Having kids isn’t easy. Watching them come into the world. We start off with big hopes and dreams for them. We are seeing them grow up so fast and those big hopes and dreams seem to change from day to day. One day you see them as successful doctors (my crazy wife still holds hope they will be renowned plastic surgeons and she can be their testing ground). The next month, you only want them to be healthy forever as they sniffle and sob their way through a bad flu. A year later, you see them helping a friend or animal that is hurt and you want them to become someone who will make this world a better place.
Now, the latter one with my youngest may be a much bigger dream considering that she is 2 years old and her one mission in life is to torment her 6 year old sister. She endlessly chases her through the house just to hear her older sister screech and yell “Baba, Mackenzie is touching me!” “Momma, Mackenzie is hitting me!” and behind her the little one with an evil grin that quickly turns into an angelic smile the moment she sees a ‘grown up’ throws up her arms and says “Baba, Fafa push!” (‘Fafa’ is what she calls her sister and push means she thinks Fafa pushed her which is rarely the case or it was a very mild form of self defence).
In 2 years, those hopes and dreams have changed on a daily basis. From what we thought would be this quiet and calm baby that arrived after only being ‘4 months pregnant’ (see below), changed into what we continually hope and dream that she will not be a professional boxer or a serial killer (or both).
Last month, I had the pleasure of attending another of the #WhatWorksDubai conferences that the awesome people at #KHDA (The Knowledge and Human Development Authority of Dubai ) put on.
One of the sessions I attended talked about 3 things with kids and although it was more specific to education and teaching, it completely made sense to me when it comes to raising our kids (no matter what they end up becoming).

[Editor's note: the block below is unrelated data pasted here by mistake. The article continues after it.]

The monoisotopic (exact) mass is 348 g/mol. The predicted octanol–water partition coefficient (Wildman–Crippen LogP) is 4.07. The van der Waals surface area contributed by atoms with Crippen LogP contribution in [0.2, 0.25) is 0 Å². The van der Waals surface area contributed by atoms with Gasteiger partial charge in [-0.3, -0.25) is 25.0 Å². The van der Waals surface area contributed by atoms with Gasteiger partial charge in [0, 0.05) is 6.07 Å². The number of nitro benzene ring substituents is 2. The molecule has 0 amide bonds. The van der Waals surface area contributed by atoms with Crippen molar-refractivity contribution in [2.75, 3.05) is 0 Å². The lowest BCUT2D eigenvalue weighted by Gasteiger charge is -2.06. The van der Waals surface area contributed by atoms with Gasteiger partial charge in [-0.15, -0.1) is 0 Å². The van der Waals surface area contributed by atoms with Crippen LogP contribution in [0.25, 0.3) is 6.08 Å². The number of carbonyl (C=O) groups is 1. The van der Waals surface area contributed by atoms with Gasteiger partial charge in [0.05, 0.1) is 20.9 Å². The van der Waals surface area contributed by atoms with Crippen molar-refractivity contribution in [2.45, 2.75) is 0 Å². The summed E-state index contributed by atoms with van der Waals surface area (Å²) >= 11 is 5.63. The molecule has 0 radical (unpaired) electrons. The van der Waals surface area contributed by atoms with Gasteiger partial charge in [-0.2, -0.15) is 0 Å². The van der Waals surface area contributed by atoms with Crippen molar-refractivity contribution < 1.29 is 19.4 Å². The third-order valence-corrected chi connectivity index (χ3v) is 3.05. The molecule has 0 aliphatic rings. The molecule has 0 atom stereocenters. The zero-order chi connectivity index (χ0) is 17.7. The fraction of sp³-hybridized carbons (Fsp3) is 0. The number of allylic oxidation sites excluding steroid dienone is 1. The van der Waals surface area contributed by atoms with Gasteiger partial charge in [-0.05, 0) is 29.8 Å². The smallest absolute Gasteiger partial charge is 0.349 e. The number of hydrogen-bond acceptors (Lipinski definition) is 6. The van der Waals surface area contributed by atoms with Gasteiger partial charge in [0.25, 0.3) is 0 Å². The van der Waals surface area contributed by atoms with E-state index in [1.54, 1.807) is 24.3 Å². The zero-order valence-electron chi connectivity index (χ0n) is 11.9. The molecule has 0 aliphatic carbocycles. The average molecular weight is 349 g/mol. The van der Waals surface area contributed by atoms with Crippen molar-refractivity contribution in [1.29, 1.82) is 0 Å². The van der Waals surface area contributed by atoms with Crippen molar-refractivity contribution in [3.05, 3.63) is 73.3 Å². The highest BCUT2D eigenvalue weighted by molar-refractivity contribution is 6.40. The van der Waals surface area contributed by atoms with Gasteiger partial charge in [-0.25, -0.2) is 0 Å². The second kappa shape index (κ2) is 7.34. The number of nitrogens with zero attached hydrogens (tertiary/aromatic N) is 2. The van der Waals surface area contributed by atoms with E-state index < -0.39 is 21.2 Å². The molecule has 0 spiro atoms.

We Can listen, structure, educate, support and love our children from day 1. We have one and only one opportunity to create trust with our children that they will see as us trying to to be all of the above. And the fact that it’s a choice to do these things – We Can provide them with an environment that not only helps them when they are sick but that We Can help them when they need guidance and love.
We Must not only do all of the above, We Must provide a place of safety and comfort. We Must provide them the opportunity no matter what our circumstances, location, financial status, family drama or whatever, to have an education. We Must give them a chance to succeed regardless of the situation we are in.
We Should find the time to help our children succeed. We Should give them 10 minutes (atleast) of reading time every day (#YearOfReading and #RMRUAE). We Should spend that Saturday afternoon sitting out in the garden and helping with some homework before the school week starts. We Should never forget that our love and support is what they see in the morning and at night. If we cannot provide that for them, We Should not have kids. We Should put our children first above and beyond another night out for Shisha or that 6th day at the gym that can easily be cut to 5. We Should ease up on the tech-time and use it for time together.
All of this sounds like a whole lot of instructions. But, there is a pretty good chance you are already doing this now without even realising it. Think about your last few days. Think about how old your kids are – even if they are babies – we still get the chance to show them all of the above. And, if you aren’t doing it now, start with those 10 minutes.
Think back to how you felt when your parents spent time with you – really spent time with you doing something. How proud you felt? How confident you felt to take on something new? How special you were to have time with them?
We have that opportunity and for me – the last several months has really changed my parenting ideas toward a more forward way of thinking. Knowing that even if they become plastic surgeons or politicians (my wife will probably now say that with the US elections coming up, our 2 year old may very well be the most fitting candidate), We Can, We Must and We Should say that we played a part in whatever they become.
Use the chances. Spread that love in whatever way you know how that can put them feeling positive about themselves and about the world out there. Before you know it, that ability to mould them as much as possible into amazing human beings might have less and less of an effect.
And whatever you do, if you see my 2 year old chasing my 6 year old, please run and get me!